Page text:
Understanding and Using Proper Typography
Recently, I had an old friend of mine reach out to say that she was interested in pursuing design -- particularly web design. She had just completed a Bachelors of Fine Arts, and was now looking for something "practical" to apply her skills to. She wanted to know where to start. My recommendation? Learn about typography.
Of course, learning about grids, layout, colour, image treatments, etc. are all important aspects of visual design that are important to also know. But if your knowledge and understanding of typography isn't up to par, you risk damaging the user experience of your work. Typography is the foundation of design; it alone can make or break a website.
But before we jump in too far talking about how to use type successfully, let's continue looking at what it is -- why it is so important.
What is typography?
Typography is the arrangement of written content: letters, words, sentences, paragraphs, pages. It's taking text and optimizing it in such a way to enhance information design, create visual interest, and strengthen comprehensibility. Tim Brown of Typekit writes:
"Typography is how text looks, which is the
cumulative result of many small decisions … Typography encompasses
every element in a composition, from paragraphs to headings, lists,
navigation, forms, and more, as well as the spaces between and
around those elements."
(Typography is how text looks, 2014)
So typography is the way written content is laid out. But it is also the designing of a system, the combination and interaction of written words with images, video, icons, colour -- the whole lot. Understanding typography on a macro level (overall structure of a system) is just as important as the micro (the details of type and spacing).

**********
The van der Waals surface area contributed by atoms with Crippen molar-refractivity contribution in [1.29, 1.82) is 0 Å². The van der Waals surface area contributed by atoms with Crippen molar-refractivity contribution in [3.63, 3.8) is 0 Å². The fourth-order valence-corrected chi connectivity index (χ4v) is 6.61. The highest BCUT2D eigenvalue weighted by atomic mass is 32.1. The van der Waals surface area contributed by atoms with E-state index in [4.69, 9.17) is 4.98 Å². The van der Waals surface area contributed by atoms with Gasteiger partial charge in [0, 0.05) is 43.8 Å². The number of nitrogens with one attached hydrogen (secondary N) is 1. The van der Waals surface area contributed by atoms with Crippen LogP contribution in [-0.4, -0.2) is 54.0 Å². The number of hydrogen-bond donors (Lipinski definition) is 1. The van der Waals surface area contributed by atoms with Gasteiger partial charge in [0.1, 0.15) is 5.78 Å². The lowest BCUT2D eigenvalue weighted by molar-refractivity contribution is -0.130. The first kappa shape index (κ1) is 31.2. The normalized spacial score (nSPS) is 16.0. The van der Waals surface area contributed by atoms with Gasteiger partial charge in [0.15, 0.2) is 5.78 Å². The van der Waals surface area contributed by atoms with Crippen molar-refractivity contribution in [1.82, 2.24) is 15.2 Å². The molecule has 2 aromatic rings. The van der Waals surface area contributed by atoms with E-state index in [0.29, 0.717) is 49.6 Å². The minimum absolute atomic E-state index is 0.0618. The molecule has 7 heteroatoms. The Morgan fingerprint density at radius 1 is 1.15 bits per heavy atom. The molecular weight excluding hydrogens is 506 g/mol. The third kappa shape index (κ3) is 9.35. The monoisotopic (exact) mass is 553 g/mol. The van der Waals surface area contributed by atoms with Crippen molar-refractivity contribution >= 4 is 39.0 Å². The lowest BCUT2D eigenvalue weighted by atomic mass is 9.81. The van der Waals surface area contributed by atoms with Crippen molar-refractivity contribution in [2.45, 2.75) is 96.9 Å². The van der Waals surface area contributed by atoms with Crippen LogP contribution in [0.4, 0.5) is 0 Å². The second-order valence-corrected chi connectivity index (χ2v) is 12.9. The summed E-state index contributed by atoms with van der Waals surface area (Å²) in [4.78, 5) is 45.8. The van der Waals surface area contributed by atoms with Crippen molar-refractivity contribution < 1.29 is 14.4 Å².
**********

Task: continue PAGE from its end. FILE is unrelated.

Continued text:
Why is typography so important?
Oliver Reichenstein of iA declared in 2006 "95% of the information on the web is written language." While that number might be high and may seem improbable, the goal of the statement is clear: words are everywhere, and without them the web wouldn't be the same. Mig Reyes of Signal vs. Noise reminds us that design is still about words by comparing websites before and after text…
Websites are containers of content, and the devices we use to access that information are conduits to this information. Or better yet, "windows," as Karen McGrane calls them. She writes:
"It's time to stop imagining that smartphones,
tablets, and desktops are containers that each hold their own
content, optimized for a particular browsing or reading experience.
Users don't think of it that way. Instead, users imagine that each
device is its own window onto the web."
(Windows on the Web, 2013)
The whole reason why people visit websites is to get your content. Almost everything designers do is to accentuate and optimize this content. And typography does that precisely, as noted by Oliver Reichenstein: "Optimizing typography is optimizing readability, accessibility, usability(!), overall graphic balance." (Web Design is 95% Typography, 2006.) Arfa Mirza writes:
"Typography is important for one reason: because
it is the primary way that designers can communicate with readers…
whether the medium be a book, a print advertisement, billboard, or
a television show, typography is important because it the
embodiment of the visual language."
(Web Design Basix: Why Typography Matters, 2011)